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Brighton tourist attraction asks to restructure loan repayments

A leading tourist attraction in Brighton and Hove has asked the council if they can reschedule its loan repayments to the local authority.

Members of Brighton and Hove City Council’s policy, resources and growth committee will meet next week (14 June) to discuss a request from the owners of the i360 seafront tower to restructure the loan and reduce the annual payments from £570,000 to £25,000 until 2024.

According to the committee report, the owners of the i360 are also seeking to renegotiate the loan they have the local enterprise partnership (LEP) and the council would receive £25,000 margin payment every six months with the rest of the margin deferred until sufficient money has been set aside to repay the LEP loan, except for June 2018 when there would be no payment and the December 2018 payment would be £50,000.

In a statement, the chair of Brighton i360, Julia Barfield, said the attraction, which opened in August 2016, is making an operating profit, but like many start-ups, it needs ‘to make some commercial adjustments while we build the business’.

‘Under the terms of our proposal, Brighton & Hove City Council would still receive more than enough money to repay its loan to central government. It would also still enjoy the £35m total profit agreed to over the 25-year loan period – but with greater flexibility on payment dates,’ said Ms Barfield.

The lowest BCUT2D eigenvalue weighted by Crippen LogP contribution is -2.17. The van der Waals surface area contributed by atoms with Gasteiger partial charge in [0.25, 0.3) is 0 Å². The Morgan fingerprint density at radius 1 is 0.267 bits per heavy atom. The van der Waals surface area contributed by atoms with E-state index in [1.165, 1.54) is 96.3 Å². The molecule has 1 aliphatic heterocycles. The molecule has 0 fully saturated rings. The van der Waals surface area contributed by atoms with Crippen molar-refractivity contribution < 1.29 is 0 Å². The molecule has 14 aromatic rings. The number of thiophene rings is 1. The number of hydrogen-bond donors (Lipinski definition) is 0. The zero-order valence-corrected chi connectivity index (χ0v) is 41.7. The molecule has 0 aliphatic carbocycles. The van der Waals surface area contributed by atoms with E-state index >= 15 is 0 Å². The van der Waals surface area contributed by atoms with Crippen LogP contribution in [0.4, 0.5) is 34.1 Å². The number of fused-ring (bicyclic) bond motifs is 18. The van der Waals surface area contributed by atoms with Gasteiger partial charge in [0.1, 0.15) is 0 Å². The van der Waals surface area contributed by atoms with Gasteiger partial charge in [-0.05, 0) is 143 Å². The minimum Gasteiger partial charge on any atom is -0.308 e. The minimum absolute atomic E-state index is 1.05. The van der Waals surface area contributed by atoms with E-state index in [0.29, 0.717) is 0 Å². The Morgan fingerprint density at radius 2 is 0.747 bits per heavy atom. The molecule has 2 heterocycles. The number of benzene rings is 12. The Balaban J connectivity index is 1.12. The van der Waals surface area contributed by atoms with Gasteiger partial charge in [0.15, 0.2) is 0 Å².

‘This flexibility would enable the i360 to continue delivering the benefits already being seen in the city. To date these include supporting more than 100 local jobs all paying the Living Wage, drawing additional visitors to the city which in turn has benefitted the wider tourism economy, paying £2.5m profit payments to the council which has helped transform the seafront, giving free tickets to the city’s state school children and raising many thousands of pounds for key city charities.’

The council has also issued its own statement on the i360, which states the local authority has received £2.5 million since the tower opened.

‘The i360 is a new business and it isn’t unusual for a business to reschedule loan repayments in the short term to sustain profitability in the long term,’ said the council’s head of tourism and venues, Howard Barden.

‘It’s a sensible and pragmatic business approach. The attraction has already proven itself as a popular visitor draw and has made a significant contribution to the city’s local economy. In less than two years of opening, it has provided over £2.5m to the council, money that we would not otherwise have had.’

 

Picture courtesy of British Airways Marketing.

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